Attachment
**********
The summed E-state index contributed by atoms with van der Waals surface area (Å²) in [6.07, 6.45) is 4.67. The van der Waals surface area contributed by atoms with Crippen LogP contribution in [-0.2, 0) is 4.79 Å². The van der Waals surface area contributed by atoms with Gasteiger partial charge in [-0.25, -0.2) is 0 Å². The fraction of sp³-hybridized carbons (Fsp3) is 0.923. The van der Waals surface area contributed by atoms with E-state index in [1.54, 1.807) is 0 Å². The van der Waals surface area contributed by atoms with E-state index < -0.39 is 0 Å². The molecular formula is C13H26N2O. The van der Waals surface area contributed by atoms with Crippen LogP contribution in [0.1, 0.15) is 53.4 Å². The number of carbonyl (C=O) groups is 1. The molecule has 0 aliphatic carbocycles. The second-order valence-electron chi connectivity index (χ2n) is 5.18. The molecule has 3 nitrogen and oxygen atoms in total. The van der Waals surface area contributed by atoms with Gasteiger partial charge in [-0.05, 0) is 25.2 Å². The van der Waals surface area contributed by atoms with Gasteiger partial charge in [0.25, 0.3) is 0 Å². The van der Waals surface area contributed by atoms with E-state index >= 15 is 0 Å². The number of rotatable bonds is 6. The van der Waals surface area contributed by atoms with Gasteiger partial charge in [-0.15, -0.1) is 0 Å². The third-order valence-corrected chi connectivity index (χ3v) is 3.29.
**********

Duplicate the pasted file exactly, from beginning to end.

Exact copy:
The summed E-state index contributed by atoms with van der Waals surface area (Å²) in [6.07, 6.45) is 4.67. The van der Waals surface area contributed by atoms with Crippen LogP contribution in [-0.2, 0) is 4.79 Å². The van der Waals surface area contributed by atoms with Gasteiger partial charge in [-0.25, -0.2) is 0 Å². The fraction of sp³-hybridized carbons (Fsp3) is 0.923. The van der Waals surface area contributed by atoms with E-state index in [1.54, 1.807) is 0 Å². The van der Waals surface area contributed by atoms with E-state index < -0.39 is 0 Å². The molecular formula is C13H26N2O. The van der Waals surface area contributed by atoms with Crippen LogP contribution in [0.1, 0.15) is 53.4 Å². The number of carbonyl (C=O) groups is 1. The molecule has 0 aliphatic carbocycles. The second-order valence-electron chi connectivity index (χ2n) is 5.18. The molecule has 3 nitrogen and oxygen atoms in total. The van der Waals surface area contributed by atoms with Gasteiger partial charge in [-0.05, 0) is 25.2 Å². The van der Waals surface area contributed by atoms with Gasteiger partial charge in [0.25, 0.3) is 0 Å². The van der Waals surface area contributed by atoms with E-state index >= 15 is 0 Å². The number of rotatable bonds is 6. The van der Waals surface area contributed by atoms with Gasteiger partial charge in [-0.15, -0.1) is 0 Å². The third-order valence-corrected chi connectivity index (χ3v) is 3.29.